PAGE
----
of a sudden, two cars come up from behind and force me over to the curb.
These two goons get out of one of the cars and come over to me, and one of
them says that if I value my life, I'll stop nosing around in the internal
affairs of the company. That's what I'm talking about. That's what I mean by

"Can you prove any of this? Earlier, you said you had documentation,"
Teuscher reminded.

"I told you, I've got checks, canceled checks which document the payoffs to

The reporters exchanged glances. McCown was giving them an incredible story.

But he wasn't finished yet. "They were stealing every way you can imagine.
One day I got a phone call from this hysterical woman, who just had to see
me. She came to my office terrified. She said she was threatened to keep
quiet. But what she said was that every store manager placed a double order
when ordering food supplies from the Hobo Joe's commissary. And when the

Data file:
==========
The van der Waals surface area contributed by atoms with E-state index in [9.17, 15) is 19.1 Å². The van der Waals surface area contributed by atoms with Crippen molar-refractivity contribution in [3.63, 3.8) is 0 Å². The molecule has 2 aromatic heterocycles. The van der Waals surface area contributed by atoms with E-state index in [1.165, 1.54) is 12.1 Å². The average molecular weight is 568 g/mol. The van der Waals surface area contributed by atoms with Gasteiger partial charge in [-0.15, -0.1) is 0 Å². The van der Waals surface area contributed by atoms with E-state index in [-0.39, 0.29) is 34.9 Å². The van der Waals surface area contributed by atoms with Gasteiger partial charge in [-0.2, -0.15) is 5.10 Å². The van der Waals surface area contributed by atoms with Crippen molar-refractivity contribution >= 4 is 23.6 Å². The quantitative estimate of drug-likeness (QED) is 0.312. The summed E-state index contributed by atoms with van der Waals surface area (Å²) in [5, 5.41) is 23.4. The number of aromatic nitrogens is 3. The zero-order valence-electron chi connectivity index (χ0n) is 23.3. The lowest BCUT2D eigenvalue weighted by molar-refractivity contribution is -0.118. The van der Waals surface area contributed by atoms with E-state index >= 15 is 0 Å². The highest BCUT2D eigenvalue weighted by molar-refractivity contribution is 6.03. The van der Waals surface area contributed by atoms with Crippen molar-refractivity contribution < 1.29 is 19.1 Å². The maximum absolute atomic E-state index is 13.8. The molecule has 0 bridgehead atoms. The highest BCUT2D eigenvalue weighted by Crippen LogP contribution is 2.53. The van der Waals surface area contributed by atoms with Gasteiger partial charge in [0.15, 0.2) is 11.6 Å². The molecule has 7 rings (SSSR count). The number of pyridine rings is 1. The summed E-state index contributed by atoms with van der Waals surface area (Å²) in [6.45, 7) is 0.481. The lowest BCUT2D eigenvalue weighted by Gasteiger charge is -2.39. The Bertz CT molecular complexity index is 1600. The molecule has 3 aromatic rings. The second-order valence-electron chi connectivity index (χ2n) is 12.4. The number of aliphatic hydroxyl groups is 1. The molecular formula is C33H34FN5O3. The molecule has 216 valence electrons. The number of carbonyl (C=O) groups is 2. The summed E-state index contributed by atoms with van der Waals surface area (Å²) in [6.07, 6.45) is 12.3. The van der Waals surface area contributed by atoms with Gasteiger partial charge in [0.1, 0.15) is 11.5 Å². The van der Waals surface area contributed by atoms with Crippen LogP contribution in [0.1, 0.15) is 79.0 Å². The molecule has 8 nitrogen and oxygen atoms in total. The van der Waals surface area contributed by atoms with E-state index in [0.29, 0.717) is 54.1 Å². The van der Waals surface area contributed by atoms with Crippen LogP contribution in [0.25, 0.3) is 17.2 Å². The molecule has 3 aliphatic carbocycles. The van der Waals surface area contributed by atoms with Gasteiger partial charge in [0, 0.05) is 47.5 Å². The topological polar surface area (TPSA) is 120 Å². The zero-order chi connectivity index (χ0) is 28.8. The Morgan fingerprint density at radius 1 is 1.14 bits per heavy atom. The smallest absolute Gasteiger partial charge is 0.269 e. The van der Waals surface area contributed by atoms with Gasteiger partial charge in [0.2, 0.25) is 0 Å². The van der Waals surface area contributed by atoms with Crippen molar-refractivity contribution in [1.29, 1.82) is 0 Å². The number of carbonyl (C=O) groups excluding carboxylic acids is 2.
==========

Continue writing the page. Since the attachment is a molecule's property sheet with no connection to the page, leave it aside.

stuff was delivered at night, it was always in two batches. One went into the
restaurant food locker. The other was left just inside the back door. Soon
after the commissary truck dropped it off, a second truck came by for the
extra order. The woman asked the second driver one time where the extra order
went. He said Tucson. Guess who lives in Tucson? Pete Licavoli, Sr."

McCown said that he guessed a quarter of a million dollars worth of food went
out the back doors of Hobo Joe's restaurants during a five-month period.

There was still more. A killing, the shooting death of a private detective
sent by Applegate to Les Vegas to reclaim the clothes and automobile he had
bought for another of his girlfriends, had been covered up, said McCown, most